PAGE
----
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Goodbye, Mr. Ogden
Jim Ogden is a man of many hats, as well as many mop heads, spatulas and early morning bus drives.
During his 30-year career with the South Whidbey School District Ogden, now 50, has done just about everything but teach. He has been a bus driver, a head cook, a custodian and a utility supervisor at Langley Middle School.
This month, he adds one more line to his resume as he becomes a retiree.
Ogden is perhaps the only person who can say he has spent the majority of his life in the Langley Middle School building. Before being hired to work at the school, he was a student and a 1971 graduate of Langley High School the building that later became LMS.
He regrets not a minute.
My life has centered around South Whidbey schools, first as a student then as an employee, he said.
He even married his high school sweetheart, Debbie, just after graduation. The couple has three children, all graduates of South Whidbey schools. In addition, they took in 52 foster children over the years.
It was hardly a stretch for a man whose work involved kids every day for three decades.
Ive been around kids all my life, Ogden said.
In the time hes been working at the schools, Ogden has had a unique view of school life. Hes seen the way children behave over the years.
They have more freedom now than when I first started working here, he said. But kids are still kids ... they still pull fire alarms, throw food during lunch time, slam doors and carve their initials in desks.
Ogden one of the longest-serving non-teaching employees in the South Whidbey district is a walking, talking history book. Hes worked for seven superintendents and five principals. Dana Brown Gilroy was his favorite principal because she was one those people that you worked with not for.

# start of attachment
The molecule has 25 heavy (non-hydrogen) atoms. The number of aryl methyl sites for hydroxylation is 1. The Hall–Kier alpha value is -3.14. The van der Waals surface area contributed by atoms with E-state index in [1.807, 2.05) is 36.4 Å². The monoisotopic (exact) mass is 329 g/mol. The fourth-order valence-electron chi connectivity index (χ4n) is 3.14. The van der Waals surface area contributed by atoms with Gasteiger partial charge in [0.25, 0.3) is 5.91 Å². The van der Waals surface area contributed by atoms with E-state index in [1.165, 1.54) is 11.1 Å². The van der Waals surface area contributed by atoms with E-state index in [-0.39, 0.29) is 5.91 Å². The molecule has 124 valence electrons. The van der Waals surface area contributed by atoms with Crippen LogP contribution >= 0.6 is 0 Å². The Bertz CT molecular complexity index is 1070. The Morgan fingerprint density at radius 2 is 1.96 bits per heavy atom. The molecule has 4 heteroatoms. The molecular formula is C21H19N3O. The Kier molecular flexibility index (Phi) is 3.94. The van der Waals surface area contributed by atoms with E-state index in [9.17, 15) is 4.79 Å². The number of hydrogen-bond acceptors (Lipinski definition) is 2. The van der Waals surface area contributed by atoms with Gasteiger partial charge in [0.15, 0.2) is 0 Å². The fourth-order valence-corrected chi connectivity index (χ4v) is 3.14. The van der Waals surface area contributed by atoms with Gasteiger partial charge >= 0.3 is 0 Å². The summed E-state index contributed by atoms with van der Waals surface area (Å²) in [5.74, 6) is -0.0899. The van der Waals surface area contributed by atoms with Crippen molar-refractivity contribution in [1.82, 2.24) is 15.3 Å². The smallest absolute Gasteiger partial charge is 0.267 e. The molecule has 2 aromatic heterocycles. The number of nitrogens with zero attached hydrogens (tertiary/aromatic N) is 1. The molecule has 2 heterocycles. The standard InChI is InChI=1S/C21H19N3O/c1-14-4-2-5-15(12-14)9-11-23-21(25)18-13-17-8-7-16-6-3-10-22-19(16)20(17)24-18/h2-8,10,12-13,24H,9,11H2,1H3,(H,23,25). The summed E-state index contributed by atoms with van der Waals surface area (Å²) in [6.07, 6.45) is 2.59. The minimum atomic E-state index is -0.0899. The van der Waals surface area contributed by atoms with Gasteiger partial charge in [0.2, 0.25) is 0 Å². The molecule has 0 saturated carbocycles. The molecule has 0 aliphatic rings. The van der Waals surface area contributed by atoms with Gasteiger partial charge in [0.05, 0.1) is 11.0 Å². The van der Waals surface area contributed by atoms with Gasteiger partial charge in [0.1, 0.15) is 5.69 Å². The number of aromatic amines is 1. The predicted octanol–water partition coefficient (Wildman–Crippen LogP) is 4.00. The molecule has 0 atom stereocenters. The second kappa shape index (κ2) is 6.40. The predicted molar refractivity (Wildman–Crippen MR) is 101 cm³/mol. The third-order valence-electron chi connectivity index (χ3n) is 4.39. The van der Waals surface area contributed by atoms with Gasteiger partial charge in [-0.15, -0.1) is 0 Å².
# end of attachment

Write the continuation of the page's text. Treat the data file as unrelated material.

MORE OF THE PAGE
Ogden is one of the founders of the Service Employees International Union that contracts with the school district. The first SEIU contract was signed between the district and non-teaching employees 30 years ago. Ogden is a senior shop steward for SEIU and over the decades has helped negotiate all the contracts and handled employee grievances.
I know the contract inside and out, he said.
During the 1970s, Ogden was a bus driver, then became the head cook for the food service program.
In 1980, he joined the night custodial staff at LMS. In 1988 he joined the utility crew.
Now as the utility supervisor, Ogden works behind the scenes.
We do whatever it takes to make the day go, whether its performing light repairs, ordering supplies and handling some custodial chores, he said.
Progress has caught up with Ogdens work. He remembers arriving to work early on cold winter mornings to fire up the boilers to heat middle school classrooms. Today, a much smaller, computer-controlled furnace does the work. Now, Ogdens office is in the solid concrete room that once housed the old boilers.
One of Ogdens primary jobs now is to respond to teachers requests for supplies, repairs and other needs. Even this job has changed over the years.
There used to be a long paper trail created when teachers had specific requests, he said. Today they just send me an e-mail.
Greg Willis, the current principal at LMS, first met Ogden in 1985.
I thank him for his years of service and dedication to the district and we all wish him well in retirement, Willis said.
While working in the districts food service area, Ogden was the recipient of several awards from Office of the Superintendent of Public Instruction.
One of his greatest joys in life was working with his brother, Melvin, when they were both bus drivers, then later starting their own business, South Island Lock and Key, which he still operates. Melvin died five years ago.
Even as Ogden leaves the school, there is still at least one member of his family walking the halls of LMS. His oldest grandson, Christen Williams, is a sixth-grader at LMS.
I told Christen now that Im going Its all yours.
Williams visits his grandfather in his office everyday and said he will miss having him at school.
But I get to see him at home, so its OK, he said.
Ogdens final day is Oct. 31, Halloween.
Its no trick, Ogden said with a smile. I am really retiring.
As he heads into retirement, Ogden is grateful that he gets to retire at age 50.
My wife and I have a lot of plans, he said. I know my life is going to be totally different, now that it wont be centered around the schools.
To start, Ogden will be donning hat a helmet to go with his new motorcycle. But hell still wave at the children on school busses when he sees them out one the road.